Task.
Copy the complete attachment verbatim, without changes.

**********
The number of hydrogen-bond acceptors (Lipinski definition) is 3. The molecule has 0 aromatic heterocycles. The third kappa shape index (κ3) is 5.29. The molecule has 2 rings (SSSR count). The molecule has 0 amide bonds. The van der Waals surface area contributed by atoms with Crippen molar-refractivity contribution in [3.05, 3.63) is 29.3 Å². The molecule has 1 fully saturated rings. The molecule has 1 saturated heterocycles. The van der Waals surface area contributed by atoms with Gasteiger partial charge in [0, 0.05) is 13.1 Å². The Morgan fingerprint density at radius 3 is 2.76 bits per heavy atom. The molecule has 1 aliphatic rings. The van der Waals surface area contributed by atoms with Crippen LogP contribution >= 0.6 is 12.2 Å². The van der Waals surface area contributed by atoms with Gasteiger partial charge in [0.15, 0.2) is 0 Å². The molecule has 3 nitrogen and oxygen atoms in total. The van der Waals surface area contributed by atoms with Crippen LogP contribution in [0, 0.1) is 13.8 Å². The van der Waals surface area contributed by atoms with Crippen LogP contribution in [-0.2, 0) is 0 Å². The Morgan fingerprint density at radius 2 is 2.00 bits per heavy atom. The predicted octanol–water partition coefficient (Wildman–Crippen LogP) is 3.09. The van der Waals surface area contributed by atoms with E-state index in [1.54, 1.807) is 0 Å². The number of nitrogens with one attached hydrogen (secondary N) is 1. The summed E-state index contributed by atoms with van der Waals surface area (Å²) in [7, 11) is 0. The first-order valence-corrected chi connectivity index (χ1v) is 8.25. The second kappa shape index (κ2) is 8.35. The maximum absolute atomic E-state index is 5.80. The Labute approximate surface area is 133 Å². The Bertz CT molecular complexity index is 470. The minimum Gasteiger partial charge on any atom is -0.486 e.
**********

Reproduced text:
The number of hydrogen-bond acceptors (Lipinski definition) is 3. The molecule has 0 aromatic heterocycles. The third kappa shape index (κ3) is 5.29. The molecule has 2 rings (SSSR count). The molecule has 0 amide bonds. The van der Waals surface area contributed by atoms with Crippen molar-refractivity contribution in [3.05, 3.63) is 29.3 Å². The molecule has 1 fully saturated rings. The molecule has 1 saturated heterocycles. The van der Waals surface area contributed by atoms with Gasteiger partial charge in [0, 0.05) is 13.1 Å². The Morgan fingerprint density at radius 3 is 2.76 bits per heavy atom. The molecule has 1 aliphatic rings. The van der Waals surface area contributed by atoms with Crippen LogP contribution >= 0.6 is 12.2 Å². The van der Waals surface area contributed by atoms with Gasteiger partial charge in [0.15, 0.2) is 0 Å². The molecule has 3 nitrogen and oxygen atoms in total. The van der Waals surface area contributed by atoms with Crippen LogP contribution in [0, 0.1) is 13.8 Å². The van der Waals surface area contributed by atoms with Crippen LogP contribution in [-0.2, 0) is 0 Å². The Morgan fingerprint density at radius 2 is 2.00 bits per heavy atom. The predicted octanol–water partition coefficient (Wildman–Crippen LogP) is 3.09. The van der Waals surface area contributed by atoms with E-state index in [1.54, 1.807) is 0 Å². The number of nitrogens with one attached hydrogen (secondary N) is 1. The summed E-state index contributed by atoms with van der Waals surface area (Å²) in [7, 11) is 0. The first-order valence-corrected chi connectivity index (χ1v) is 8.25. The second kappa shape index (κ2) is 8.35. The maximum absolute atomic E-state index is 5.80. The Labute approximate surface area is 133 Å². The Bertz CT molecular complexity index is 470. The minimum Gasteiger partial charge on any atom is -0.486 e.